You can use your flexible spending account (FSA) to pay for eligible health care and dependent care expenses. The following information describes the expenses that are generally reimbursable through your FSA.
The lists of eligible expenses available on this website contain general expenses allowed by the Internal Revenue Service (IRS). A final determination cannot be made on any claim until you complete and submit a reimbursement form along with the required supporting documentation. Reimbursement forms are available by logging in to your personal CONEXIS account at mybenefits.conexis.com.
IMPORTANT: Be sure to keep receipts and other supporting documentation related to your FSA expenses and reimbursement requests. Per IRS rules, CONEXIS may be required to request itemized receipts to verify your FSA expenses.
Generally, eligible expenses include items that are meant to diagnose, cure, mitigate, treat, or prevent illness or disease. This also includes transportation for medical care. However, expenses such as cosmetic surgery, insurance premiums, vitamins, and items for general well-being are not eligible expenses.
As part of the changes introduced by the recent health care reform acts, beginning January 1, 2011, over-the-counter (OTC) medicines and drugs are no longer eligible for reimbursement under your health FSA unless prescribed by a doctor (or another individual who can legally issue a prescription) in the state in which you purchase the OTC medicines.
Health FSA expenses must be incurred by you, your spouse, or your eligible dependents during the current plan year and while you are an active participant in the FSA plan. Medical care expenses are incurred when you (or your spouse or dependents) are provided with medical care- not when you are formally billed, charged for, or pay for the medical care.
Only qualified "out-of-pocket" expenses are eligible for reimbursement. Expenses previously reimbursed by your health FSA or covered by any other plan or program are not eligible for reimbursement. There's no "double-dipping" allowed.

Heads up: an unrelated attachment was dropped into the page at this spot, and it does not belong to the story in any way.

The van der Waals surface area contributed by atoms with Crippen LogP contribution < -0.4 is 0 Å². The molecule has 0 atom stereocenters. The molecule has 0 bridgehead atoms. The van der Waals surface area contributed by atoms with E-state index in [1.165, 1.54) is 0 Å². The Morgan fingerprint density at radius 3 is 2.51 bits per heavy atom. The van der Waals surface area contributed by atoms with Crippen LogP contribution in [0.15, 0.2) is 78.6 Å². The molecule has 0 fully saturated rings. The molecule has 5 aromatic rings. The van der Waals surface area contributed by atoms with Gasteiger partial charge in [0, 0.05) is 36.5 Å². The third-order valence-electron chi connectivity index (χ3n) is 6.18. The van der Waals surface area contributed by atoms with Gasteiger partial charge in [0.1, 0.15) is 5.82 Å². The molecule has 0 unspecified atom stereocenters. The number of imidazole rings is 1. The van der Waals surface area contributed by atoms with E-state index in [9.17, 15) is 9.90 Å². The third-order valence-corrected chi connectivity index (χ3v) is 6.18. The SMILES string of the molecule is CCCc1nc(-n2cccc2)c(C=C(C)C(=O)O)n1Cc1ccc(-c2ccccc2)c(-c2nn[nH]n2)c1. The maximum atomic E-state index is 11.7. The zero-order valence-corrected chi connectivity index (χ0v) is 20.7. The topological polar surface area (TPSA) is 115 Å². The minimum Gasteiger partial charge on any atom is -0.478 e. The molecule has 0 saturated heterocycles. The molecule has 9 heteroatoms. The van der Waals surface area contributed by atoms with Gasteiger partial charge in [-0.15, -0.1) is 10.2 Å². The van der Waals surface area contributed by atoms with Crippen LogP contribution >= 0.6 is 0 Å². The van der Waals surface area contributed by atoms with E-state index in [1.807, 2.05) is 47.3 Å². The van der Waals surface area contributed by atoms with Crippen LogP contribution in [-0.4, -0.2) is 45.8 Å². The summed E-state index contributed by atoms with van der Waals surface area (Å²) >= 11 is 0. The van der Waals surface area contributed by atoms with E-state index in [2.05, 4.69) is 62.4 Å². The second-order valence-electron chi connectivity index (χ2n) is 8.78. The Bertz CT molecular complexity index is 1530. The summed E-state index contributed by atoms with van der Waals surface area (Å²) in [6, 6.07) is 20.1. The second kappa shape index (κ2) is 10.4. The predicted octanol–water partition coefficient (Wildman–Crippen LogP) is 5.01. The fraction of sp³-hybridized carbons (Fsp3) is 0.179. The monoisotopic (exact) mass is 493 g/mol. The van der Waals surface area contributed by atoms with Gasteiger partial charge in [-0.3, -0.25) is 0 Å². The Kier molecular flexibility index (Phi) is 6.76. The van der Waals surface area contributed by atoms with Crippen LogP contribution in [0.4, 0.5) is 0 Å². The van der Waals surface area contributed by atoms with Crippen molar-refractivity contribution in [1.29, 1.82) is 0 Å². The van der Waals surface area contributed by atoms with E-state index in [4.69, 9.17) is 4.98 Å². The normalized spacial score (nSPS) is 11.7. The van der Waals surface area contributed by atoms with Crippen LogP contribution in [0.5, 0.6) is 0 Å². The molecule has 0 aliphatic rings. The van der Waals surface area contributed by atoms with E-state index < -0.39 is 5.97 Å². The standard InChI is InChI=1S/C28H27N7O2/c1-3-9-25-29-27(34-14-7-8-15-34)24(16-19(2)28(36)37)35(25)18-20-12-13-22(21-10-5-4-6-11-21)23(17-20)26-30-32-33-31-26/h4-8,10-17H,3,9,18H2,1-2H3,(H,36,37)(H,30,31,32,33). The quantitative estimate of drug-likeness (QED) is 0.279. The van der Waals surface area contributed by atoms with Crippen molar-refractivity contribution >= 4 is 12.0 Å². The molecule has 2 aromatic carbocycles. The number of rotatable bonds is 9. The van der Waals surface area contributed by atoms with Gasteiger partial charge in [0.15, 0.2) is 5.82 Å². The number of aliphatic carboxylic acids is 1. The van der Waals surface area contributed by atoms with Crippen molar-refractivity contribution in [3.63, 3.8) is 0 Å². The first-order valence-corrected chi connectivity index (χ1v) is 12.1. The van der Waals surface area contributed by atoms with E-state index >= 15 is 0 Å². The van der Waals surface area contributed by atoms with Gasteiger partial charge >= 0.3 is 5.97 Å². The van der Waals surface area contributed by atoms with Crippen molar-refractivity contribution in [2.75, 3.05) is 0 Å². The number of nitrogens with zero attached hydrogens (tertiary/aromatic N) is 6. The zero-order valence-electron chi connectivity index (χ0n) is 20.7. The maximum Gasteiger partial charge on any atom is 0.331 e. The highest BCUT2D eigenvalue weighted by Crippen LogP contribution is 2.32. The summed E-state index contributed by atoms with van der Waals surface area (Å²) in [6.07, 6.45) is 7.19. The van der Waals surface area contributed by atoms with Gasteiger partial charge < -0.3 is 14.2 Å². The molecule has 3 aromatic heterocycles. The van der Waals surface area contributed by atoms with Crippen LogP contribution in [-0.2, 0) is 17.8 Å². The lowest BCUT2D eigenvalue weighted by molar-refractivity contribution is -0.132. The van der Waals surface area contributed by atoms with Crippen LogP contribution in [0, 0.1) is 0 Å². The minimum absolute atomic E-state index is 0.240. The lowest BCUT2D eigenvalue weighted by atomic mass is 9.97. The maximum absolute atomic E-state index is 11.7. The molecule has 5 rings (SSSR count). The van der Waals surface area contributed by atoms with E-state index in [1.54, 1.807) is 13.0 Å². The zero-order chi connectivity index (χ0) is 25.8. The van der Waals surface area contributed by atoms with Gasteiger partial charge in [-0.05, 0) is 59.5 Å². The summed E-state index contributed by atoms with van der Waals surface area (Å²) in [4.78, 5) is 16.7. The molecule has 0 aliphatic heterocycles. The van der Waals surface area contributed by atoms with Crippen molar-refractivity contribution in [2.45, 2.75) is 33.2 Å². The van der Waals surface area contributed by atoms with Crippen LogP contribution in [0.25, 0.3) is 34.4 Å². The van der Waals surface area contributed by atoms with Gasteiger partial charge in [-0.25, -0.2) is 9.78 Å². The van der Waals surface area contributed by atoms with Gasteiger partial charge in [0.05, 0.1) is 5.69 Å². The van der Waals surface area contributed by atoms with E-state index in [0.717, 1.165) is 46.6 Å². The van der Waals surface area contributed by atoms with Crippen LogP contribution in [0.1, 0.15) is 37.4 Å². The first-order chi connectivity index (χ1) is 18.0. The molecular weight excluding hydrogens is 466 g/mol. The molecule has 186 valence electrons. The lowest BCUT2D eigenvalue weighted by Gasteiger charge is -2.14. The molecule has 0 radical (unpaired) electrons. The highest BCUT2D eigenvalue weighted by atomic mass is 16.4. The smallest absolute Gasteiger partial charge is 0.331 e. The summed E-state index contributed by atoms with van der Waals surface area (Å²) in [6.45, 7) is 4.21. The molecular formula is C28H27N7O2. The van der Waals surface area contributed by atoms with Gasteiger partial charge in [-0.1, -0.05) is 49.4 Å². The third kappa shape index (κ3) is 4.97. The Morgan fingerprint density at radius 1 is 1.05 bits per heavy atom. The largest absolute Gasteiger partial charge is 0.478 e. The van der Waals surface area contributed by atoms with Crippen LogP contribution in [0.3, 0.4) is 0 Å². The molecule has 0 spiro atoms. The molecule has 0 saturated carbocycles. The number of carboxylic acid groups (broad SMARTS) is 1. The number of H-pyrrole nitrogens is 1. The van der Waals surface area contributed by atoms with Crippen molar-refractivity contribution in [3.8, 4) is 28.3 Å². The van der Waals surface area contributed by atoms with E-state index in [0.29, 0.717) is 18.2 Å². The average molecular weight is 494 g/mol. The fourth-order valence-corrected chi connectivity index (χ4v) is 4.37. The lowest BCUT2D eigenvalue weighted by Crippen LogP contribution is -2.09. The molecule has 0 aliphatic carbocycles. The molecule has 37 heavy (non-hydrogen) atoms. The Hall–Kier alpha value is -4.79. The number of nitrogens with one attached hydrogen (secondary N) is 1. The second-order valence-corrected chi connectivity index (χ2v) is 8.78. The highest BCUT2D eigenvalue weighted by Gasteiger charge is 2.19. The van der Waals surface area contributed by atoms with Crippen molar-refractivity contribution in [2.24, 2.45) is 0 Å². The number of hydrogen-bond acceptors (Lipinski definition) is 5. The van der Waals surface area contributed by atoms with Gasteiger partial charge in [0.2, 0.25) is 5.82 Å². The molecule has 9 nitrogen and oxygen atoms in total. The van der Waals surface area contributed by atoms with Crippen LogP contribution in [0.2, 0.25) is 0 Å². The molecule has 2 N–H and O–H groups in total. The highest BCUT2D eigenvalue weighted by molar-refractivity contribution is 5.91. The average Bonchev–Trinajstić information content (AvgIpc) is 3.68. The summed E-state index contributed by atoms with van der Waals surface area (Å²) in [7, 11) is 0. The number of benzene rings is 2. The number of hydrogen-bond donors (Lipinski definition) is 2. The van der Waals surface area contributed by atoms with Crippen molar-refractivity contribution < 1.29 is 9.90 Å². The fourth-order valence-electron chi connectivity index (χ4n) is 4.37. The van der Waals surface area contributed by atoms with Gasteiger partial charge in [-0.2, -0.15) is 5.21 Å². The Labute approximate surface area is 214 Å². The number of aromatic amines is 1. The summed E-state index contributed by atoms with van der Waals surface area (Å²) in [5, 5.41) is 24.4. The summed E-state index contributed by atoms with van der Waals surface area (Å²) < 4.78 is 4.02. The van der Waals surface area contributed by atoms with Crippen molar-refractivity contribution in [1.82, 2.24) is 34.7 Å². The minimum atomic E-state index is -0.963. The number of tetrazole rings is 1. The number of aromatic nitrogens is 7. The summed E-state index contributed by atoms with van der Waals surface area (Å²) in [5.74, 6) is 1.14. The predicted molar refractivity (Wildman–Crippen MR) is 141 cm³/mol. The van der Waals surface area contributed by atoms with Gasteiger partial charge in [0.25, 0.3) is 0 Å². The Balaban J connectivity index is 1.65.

Expenses reimbursed under your health FSA may not be used to claim any federal income tax deduction or credit.
For more information and expense examples, go to our Health FSA Eligible Expenses page.
A dependent care FSA covers qualified dependent care expenses incurred for the care of one or more qualifying individuals. Only eligible expenses can be reimbursed under the FSA. These expenses are defined by the Internal Revenue Code and your employer's plan.
IMPORTANT: A dependent care FSA is used to pay for eligible, work-related expenses for the care of a qualified individual, such as day care, preschool, baby sitting expenses, or elder care. It is not used to pay for health care expenses incurred by a qualified individual. You can use a health FSA to pay for health care expenses incurred by qualified individuals.
Dependent care expenses must be incurred during the coverage period so you (and your spouse, if married) can work or look for work. Full-time students who attend school for at least five months during the tax year may also incur dependent care expenses. "Work" may include actively looking for work, but it does not include unpaid volunteer work or volunteer work for a nominal salary.
A special note for divorced individuals: If you are divorced and you are the custodial parent, your child is a qualifying individual even if you do not claim the child as your tax dependent. A divorced, non-custodial parent cannot be reimbursed under a dependent care FSA, even if the divorced, non-custodial parent claims the child as a tax dependent.
IRS regulations state that expenses reimbursed under your dependent care FSA may not be reimbursed under any other plan or program, and only your out-of-pocket expenses are eligible. These expenses must be incurred within the current plan year. Plus, expenses reimbursed under a dependent care FSA may not be used to claim any federal income tax deduction or credit.
Although you may not claim any other tax benefit for the tax-free amounts received by you under the dependent care FSA, the balance of your eligible employment-related expenses may be eligible for the dependent care credit. Please consult your tax advisor to determine whether the tax credit may be more favorable to you than participating in the dependent care FSA.
For more information and expense examples, go to our Dependent Care FSA Eligible Expenses page.